Sadly, the product many of these authors put out isn’t worth reading for one simple reason: lack of good editing. Maybe they’re too eager to get their work “out there,” and don’t take the time to make their books the best they can be. Maybe they can’t afford a good editor. Or perhaps they’re too lazy to proof their own work. In so doing, they violate their sacred trust with readers. 

As fiction authors, in particular crime fiction, we forge an unspoken, unwritten contract with readers. We promise to do our very best to entertain them, to give them characters who are lifelike despite prowess at one skill or another beyond our normal ken; to offer settings that may be both exotic and foreign, yet places we might find on a map; to carry us on a thrill ride with twists and turns, steep climbs and dramatic drops that leave our stomachs in our mouths but never jar us so hard we’re thrown off.

In short, we promise not to stretch credulity, not to give them a reason to suspend disbelief. Which means that we have to get it right. We must do our research and speak as if we’re experts on every topic even if we’re not. Because the unfortunate truth is that if we get details wrong, then we’ve quickly lost a reader’s trust. Once and they might forgive us. Twice in one book and they might reconsider finishing what we’ve written. More than that, and we’ve likely lost a buyer and potential fan of our next book.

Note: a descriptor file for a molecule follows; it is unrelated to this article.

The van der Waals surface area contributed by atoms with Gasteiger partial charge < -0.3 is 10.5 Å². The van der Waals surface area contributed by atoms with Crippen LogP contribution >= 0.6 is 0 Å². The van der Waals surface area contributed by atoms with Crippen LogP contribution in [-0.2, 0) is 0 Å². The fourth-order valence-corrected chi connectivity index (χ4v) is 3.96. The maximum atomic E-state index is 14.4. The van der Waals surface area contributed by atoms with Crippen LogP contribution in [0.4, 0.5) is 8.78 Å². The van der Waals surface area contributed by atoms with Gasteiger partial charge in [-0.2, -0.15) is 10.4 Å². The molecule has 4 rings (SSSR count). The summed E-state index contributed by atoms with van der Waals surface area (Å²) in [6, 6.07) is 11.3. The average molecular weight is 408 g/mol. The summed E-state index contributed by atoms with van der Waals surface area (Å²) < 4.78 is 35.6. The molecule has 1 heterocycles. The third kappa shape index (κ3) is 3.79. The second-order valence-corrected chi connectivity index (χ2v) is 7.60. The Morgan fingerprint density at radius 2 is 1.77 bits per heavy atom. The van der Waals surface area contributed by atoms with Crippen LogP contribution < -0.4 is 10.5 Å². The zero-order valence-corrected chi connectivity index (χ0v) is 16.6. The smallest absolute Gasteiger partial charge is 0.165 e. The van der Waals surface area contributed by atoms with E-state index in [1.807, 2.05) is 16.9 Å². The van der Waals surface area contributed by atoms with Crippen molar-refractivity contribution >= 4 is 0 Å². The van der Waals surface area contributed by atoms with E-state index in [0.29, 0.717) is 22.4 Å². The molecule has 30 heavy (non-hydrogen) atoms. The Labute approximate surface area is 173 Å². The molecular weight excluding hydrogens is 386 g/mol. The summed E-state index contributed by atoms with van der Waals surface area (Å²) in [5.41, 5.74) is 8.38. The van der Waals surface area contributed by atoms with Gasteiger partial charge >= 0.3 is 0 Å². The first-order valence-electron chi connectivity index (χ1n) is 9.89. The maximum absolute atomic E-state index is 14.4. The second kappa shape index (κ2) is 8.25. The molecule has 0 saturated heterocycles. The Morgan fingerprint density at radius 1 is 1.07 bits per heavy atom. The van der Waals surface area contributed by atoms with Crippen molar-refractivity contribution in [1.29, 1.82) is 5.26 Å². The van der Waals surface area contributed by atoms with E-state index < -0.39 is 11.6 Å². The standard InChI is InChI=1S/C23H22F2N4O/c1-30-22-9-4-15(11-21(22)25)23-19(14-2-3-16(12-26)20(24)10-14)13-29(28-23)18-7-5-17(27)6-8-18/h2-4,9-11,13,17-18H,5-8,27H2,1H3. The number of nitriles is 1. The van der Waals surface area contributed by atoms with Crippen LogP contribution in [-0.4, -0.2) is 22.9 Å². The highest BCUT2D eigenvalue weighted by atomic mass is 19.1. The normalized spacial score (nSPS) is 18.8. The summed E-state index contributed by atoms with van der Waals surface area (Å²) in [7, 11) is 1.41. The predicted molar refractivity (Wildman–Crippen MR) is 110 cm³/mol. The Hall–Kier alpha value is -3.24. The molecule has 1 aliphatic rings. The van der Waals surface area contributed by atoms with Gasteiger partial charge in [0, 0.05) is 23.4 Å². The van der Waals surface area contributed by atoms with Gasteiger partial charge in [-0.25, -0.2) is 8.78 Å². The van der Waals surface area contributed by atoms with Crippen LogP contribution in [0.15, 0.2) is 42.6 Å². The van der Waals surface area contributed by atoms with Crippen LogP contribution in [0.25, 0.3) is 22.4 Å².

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Some of us hated doing homework in school, and are loathe to fact-check absolutely every detail. And no one’s perfect, which is why so many authors, including me, often say on an acknowledgements page that they’ve done their best, but mistakes happen. We hate it when they do. There’s nothing worse than being called out by an irate reader on a detail that you overlooked, a detail you know you should have gotten right.

When I suggested earlier that you should ignore the advice to write about what you know and use your imagination to create worlds with which you’re unfamiliar, I didn’t mean you shouldn’t learn how those worlds work. Don’t know the difference between a revolver and a semi-automatic pistol (a mistake I still see often in crime fiction)? You’d better find out before you put a weapon in the hands of your character.

I recently read a book in which the author made, for me, four fatal errors that demonstrated a lack of research, lack of a good copy editor or both. The first was misspelling the name of a major defense contractor. The error easily could have been remedied by a quick look on the Internet. It wasn’t a horrible mistake, but it wasn’t a typo either, which suggested sloppy work.